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CPI-M to use development to counter separatists

Pradip Kumar Chakraborty in Kolkata | August 29, 2005 11:41 IST

West Bengal's ruling Left Front major Communist Party of India-Marxist plans to counter separatist groups in northern part of the state by drawing up a blueprint for development of the region.

The state government is planning a string of development projects in the three North Bengal districts of Cooch Behar, Jalpaiguri and Darjeeling, coupled with action against the outfits.

"We have asked party district secretaries to draft the outline of the development work to be taken up in their areas. They will prepare the blueprints and carry out the projects.

Development will be our weapon against separatist forces," said CPI-M State Secretary Anil Biswas.

At a recent meeting with district secretariat members from the three districts, CPI-M state secretariat members, including Chief Minister Buddhadev Bhattacherjee, drafted a plan to counter Maoists, Kamtapuris and those asking for separate states with development.

The serial blasts in Bangladesh have strengthened the CPI-M's case for tightening security along the borders, from Nepal to Bangladesh, as also to step up development.

The Kamatapur Liberation Organisation is demanding a separate homeland for original settlers of Jalpaiguri and Cooch Behar.

The KLO has been active mostly in North Bengal. But after the crackdown by the governments of Bhutan and West Bengal, their main leaders, including Jiban Singha, have shifted their base to Bangladesh.

The chief minister had raised this issue with Bangladesh Foreign Minister Morshed Khan and provided him Singha's Dhaka address and phone number.

The Bangladesh foreign minister, however, pleaded ignorance of the presence of Singha in Dhaka.

The Greater Cooch Behar movement has also surfaced, demanding a separate state.

"We have asked our key party members in the districts to identify areas where development work can be carried out... The final discussion will take place at the CPI-M state committee meeting," Biswas said.

A blueprint of the projects is being worked out taking into account core sectors like agriculture, education and industry.

Observers feel CPI-M's move to counter separatist groups and the Maoists also reflect the party's desperation to retain its support base these groups are trying to dent.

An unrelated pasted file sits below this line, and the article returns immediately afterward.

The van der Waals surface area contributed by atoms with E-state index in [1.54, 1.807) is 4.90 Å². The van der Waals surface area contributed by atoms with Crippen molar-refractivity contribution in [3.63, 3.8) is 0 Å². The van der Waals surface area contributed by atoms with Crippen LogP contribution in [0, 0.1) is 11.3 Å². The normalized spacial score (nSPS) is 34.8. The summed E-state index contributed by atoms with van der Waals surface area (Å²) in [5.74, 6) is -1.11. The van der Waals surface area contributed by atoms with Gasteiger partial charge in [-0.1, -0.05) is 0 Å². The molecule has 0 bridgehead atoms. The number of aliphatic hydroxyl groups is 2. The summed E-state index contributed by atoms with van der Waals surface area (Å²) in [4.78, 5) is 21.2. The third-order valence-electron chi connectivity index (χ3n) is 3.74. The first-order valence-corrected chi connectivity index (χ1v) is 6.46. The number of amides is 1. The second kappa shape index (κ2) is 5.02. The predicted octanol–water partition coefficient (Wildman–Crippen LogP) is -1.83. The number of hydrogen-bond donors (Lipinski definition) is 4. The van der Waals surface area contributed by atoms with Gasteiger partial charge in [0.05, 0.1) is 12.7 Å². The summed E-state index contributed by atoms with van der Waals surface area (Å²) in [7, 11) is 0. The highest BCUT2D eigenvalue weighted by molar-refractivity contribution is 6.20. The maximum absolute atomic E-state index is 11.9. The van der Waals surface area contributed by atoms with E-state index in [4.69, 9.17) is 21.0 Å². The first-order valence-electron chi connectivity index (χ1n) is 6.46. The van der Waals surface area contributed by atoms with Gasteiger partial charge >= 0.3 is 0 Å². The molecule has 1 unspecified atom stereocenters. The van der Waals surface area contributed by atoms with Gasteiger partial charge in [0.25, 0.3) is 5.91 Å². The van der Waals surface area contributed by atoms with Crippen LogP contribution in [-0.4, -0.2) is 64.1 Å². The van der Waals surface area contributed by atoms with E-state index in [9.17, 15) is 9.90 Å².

CPI-M is rather on the defensive in fighting separatist forces and the Maoists as its credibility for fighting for the poor is questioned after its failure to address to problems in backward North and South Bengal districts even after ruling for a record 28 years.

The main propaganda plank of these outfits is failure of the Left Front government to pull the people out of abject poverty.

The KLO has been trying to thrive on poverty in North Bengal while the Maoists have penetrated into the rural belt of the most backward districts of South Bengal.

In the tea plantations in North Bengal, CPI-M's the party's image has suffered badly in recent times.

"The target of attack of all these separatist forces is our party and its workers. These divisive activities are dangerous for democratic people. Therefore we have planned to launch movements in the three districts against these divisive forces," Biswas said.

Although the Gorkha National Liberation Front in Darjeeling was not officially described as a separatist force, it was apparent that CPI-M is not taking GNLF chief Subhas Ghising lightly, particularly in view of demand for Gorkha state raised by him. The CPI-M has failed to penetrate the support base of GNLF leader in Darjeeling hills.

"Attempts are being made to whip up separatist activities in Darjeeling by creating a rift between the people of plain and hill areas," Biswas said.

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